The Productive Practice of Gratitude

When work or life feels like it is falling apart, it is challenging for me to stay positive.

But staying positive is important to me! So, I started a gratitude practice.

As part of an annual goal setting exercise several years ago, I created a “Good Things” spreadsheet. Every Saturday, I list at least three good things that happened to me or that I did that week. It has been fun and brought more joy into my life.

I have been inspired to practice gratitude by Brené Brown’s books. If you are not familiar with her perspectives on gratitude, here is a short video that you can watch.



Here are 3 things I’ve learned about gratitude



1. Gratitude is a practice, a verb, not a feeling or attitude.


It’s lovely that the words attitude and gratitude rhyme, but I don’t subscribe to the “attitude of gratitude” movement. I’m with Brené (you, know, ‘cause we’re totally on a first name basis) that gratitude requires actions.


Don’t wait for Thanksgiving to go around the table and tell each other what you’re thankful for – do it every time you gather for dinner. Call friends, write journals, say affirmations, tell loved ones you appreciate them – DO things that demonstrate gratitude. Your attitude will follow.



2. Gratitude leads to joy, not vice versa.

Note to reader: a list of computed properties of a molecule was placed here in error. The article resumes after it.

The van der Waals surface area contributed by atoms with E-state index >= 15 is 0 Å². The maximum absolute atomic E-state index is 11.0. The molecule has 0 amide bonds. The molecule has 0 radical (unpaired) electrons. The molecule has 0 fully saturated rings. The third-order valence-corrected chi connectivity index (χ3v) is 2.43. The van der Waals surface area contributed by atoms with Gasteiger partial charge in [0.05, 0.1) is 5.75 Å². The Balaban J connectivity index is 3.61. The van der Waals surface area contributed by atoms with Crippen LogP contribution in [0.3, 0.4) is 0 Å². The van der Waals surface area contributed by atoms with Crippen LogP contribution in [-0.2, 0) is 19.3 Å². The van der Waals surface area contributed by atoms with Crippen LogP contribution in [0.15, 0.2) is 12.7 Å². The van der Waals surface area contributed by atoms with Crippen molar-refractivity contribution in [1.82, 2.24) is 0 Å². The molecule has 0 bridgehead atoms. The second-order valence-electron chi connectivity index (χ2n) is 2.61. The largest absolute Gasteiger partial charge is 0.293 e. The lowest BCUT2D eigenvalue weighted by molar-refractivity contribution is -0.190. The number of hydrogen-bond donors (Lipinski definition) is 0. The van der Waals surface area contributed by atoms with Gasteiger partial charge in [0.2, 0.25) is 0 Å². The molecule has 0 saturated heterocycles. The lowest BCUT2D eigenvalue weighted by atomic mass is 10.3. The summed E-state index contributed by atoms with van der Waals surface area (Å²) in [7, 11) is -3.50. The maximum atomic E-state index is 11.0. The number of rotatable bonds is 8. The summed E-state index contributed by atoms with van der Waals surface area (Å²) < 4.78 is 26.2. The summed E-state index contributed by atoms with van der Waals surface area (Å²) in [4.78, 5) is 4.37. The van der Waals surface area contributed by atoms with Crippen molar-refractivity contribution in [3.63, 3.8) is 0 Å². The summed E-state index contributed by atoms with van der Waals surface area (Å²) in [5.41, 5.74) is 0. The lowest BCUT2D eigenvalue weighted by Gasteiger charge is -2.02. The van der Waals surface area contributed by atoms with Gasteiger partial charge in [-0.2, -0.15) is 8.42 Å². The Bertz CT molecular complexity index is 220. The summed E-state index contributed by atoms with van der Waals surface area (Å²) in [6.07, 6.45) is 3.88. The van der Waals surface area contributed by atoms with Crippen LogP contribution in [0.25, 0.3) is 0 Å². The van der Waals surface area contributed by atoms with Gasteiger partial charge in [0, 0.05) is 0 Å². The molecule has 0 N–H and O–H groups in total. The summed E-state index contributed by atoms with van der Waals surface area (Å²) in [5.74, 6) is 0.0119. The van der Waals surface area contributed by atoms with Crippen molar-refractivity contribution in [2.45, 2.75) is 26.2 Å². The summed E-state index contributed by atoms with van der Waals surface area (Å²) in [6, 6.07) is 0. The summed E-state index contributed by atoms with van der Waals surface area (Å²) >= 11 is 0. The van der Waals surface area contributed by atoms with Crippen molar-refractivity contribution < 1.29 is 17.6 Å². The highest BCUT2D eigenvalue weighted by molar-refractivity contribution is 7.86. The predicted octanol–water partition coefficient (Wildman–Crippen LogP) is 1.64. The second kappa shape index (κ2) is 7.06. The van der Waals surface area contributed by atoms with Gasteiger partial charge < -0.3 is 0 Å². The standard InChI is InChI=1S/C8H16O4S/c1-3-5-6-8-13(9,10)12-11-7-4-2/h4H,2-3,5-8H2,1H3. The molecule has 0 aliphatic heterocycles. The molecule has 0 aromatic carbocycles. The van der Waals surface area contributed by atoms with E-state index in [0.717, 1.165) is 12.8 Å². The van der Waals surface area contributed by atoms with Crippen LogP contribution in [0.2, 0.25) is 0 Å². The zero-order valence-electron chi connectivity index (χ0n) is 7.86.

Speaking of the direction of causality, we cannot wait until we feel happy to find things about which we should be grateful. Gratitude practices lead to joy. Meditation practices lead to peace. Action causes motivation. Whenever we erroneously think that a benefit can precede an action, we stagnate.



3. Gratitude is fragile unless it is supported with self-love.


Change starts at home. In a gratitude practice, “home” is you, your body, your abilities, and your accomplishments. If you cannot appreciate the wonder of YOU, then any gratitude you express for things outside of you will not survive long.


Do you want to be a positive person? Then be positively grateful.


Dr. Melissa GratiasMelissa Gratias (pronounced “Gracious”) used to think that productivity was a result of working long hours. And, she worked a lot of hours. Then, she learned that productivity is a skill set, not a personality trait. Now, Melissa is a productivity expert who coaches and trains other businesspeople to be more focused, balanced, and effective. She is a prolific writer and speaker who travels the world helping people change how they work and improve how they live. Contact her at or 912-417-2505. Sign up to receive her productivity tips via email.


  1. Brad Wolff

    Thanks Melissa, this is a very helpful message!

    • Melissa Gratias, Ph.D.

      Thanks, Brad. Gratitude has been a helpful practice in my life.

  2. Brian

    Melissa, I think we might work this into our Sunday services with the children if that is okay with you. Any thoughts about adaptation or application?


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